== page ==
Who is liable for the cost of clearing this drain?

flatsHere is a question to the blog clinic from Martin who is a tenant

Myself and my partner rent a property through a letting agent and recently our drain blocked in our back garden, sending a disgusting mess everywhere.

We reported to our agent who sent out first a plumber, then a well known drainage company. They cleared the problem and we thought this was the last of it.

Our agent then sent us the invoice for the plumber and the drainage company (a total of £180) saying that we had caused the blockage because some sanitary towels were found. My partner was appalled as she has never flushed such an item down our toilet.

We refused to pay the bill, however the agent has now written to us saying the cost has been added to our rent account and that we are £180 in arrears.

Can the agent do this? We are considering handing in our notice but don’t want this to affect our reference for our new property.

I am sure other tenants have faced a similar situation but I cannot find a satisfactory answer anywhere.

This is a bit of a tricky one.  If you had caused the damage then you would be liable for the cost.  If however you say that you are not liable then the landlord or the agent will have to prove that you are.

If you don’t pay the invoice then it is something which the agents will want to claim from your deposit.  If you want to challenge this, you will need to request that the matter be referred to arbitration.

Arbitrations always start from the premise that the deposit is the tenant’s money and that the landlord must prove (on the balance of probabilities) that the tenant is liable for the sum claimed.

They may be in some difficulties here as although no doubt an inventory was done when you moved in, I would be surprised if it covered debris in the drains.  So for you to be responsible, they will have to prove on the paperwork that it was you (or one of your guests) who put this sanitary towel down the toilet and not a former tenant.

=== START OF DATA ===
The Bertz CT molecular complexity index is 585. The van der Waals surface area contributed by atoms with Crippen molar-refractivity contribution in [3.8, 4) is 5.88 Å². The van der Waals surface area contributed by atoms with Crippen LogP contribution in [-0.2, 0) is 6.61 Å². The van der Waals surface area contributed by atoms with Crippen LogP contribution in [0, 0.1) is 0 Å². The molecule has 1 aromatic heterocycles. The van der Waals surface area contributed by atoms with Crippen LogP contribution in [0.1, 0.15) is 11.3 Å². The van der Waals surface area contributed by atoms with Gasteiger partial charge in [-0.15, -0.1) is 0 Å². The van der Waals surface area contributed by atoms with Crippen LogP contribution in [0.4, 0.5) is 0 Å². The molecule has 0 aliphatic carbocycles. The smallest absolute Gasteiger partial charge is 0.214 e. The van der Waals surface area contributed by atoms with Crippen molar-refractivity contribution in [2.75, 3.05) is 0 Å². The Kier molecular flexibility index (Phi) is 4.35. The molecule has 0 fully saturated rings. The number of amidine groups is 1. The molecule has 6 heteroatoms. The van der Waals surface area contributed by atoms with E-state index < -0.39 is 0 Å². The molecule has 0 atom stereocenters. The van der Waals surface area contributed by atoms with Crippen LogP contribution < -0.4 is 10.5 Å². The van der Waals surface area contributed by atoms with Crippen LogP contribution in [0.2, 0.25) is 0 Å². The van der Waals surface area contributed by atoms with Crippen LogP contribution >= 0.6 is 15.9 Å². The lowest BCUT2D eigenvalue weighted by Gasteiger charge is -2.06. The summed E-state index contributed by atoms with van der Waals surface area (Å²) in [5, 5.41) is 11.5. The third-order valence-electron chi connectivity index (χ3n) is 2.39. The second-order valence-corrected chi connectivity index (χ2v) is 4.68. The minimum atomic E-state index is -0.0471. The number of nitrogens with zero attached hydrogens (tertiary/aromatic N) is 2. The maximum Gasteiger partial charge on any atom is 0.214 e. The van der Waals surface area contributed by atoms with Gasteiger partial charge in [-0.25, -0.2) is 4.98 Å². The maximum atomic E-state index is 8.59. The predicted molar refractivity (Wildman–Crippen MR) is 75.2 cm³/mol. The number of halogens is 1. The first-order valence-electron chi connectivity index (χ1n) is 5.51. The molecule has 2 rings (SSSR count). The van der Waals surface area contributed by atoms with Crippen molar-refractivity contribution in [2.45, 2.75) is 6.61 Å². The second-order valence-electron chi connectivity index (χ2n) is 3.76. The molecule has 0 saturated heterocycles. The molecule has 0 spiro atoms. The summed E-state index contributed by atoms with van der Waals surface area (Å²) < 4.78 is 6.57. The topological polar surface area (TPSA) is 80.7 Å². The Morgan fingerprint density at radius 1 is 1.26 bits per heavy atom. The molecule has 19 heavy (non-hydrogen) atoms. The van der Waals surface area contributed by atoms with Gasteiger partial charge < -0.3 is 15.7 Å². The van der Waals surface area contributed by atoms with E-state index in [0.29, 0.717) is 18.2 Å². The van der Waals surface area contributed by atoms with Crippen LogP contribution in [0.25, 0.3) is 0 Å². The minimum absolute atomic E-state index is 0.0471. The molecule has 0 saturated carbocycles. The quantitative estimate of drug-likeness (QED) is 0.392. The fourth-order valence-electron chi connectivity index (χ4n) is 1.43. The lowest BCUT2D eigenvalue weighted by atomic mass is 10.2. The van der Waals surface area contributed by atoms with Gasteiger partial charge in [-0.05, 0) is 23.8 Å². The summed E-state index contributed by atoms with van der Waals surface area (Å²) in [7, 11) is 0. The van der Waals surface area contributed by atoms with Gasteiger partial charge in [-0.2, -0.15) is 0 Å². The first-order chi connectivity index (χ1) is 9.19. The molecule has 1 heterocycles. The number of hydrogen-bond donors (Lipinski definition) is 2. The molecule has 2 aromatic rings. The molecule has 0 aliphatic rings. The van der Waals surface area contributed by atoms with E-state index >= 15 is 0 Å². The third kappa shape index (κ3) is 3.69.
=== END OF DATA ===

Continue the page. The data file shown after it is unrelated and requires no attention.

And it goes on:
I suppose the only way they could do this would be to have some evidence from the contractor who cleared the drain – who is presumably the only person who has seen it.

Before you embark on a challenge however, note that you will also be responsible if one of your guests did this.  Are you absolutely certain that none did?

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Important note. If you are reading an old post, remember that the law may have changed since it was written.




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About the post author:

Tessa Shepperson

Tessa is a lawyer specialising in residential landlord and tenant law. She runs the Landlord Law website (now in its 12th year) and is a director of Easy Law Training Ltd and Your Law Store. Tessa also sits on the Property Redress Scheme Council. When not working she enjoys reading, cooking and messing around on the computer. You can also find her on Google



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Tessa is an English lawyer specialising in residential landlord and tenant law.


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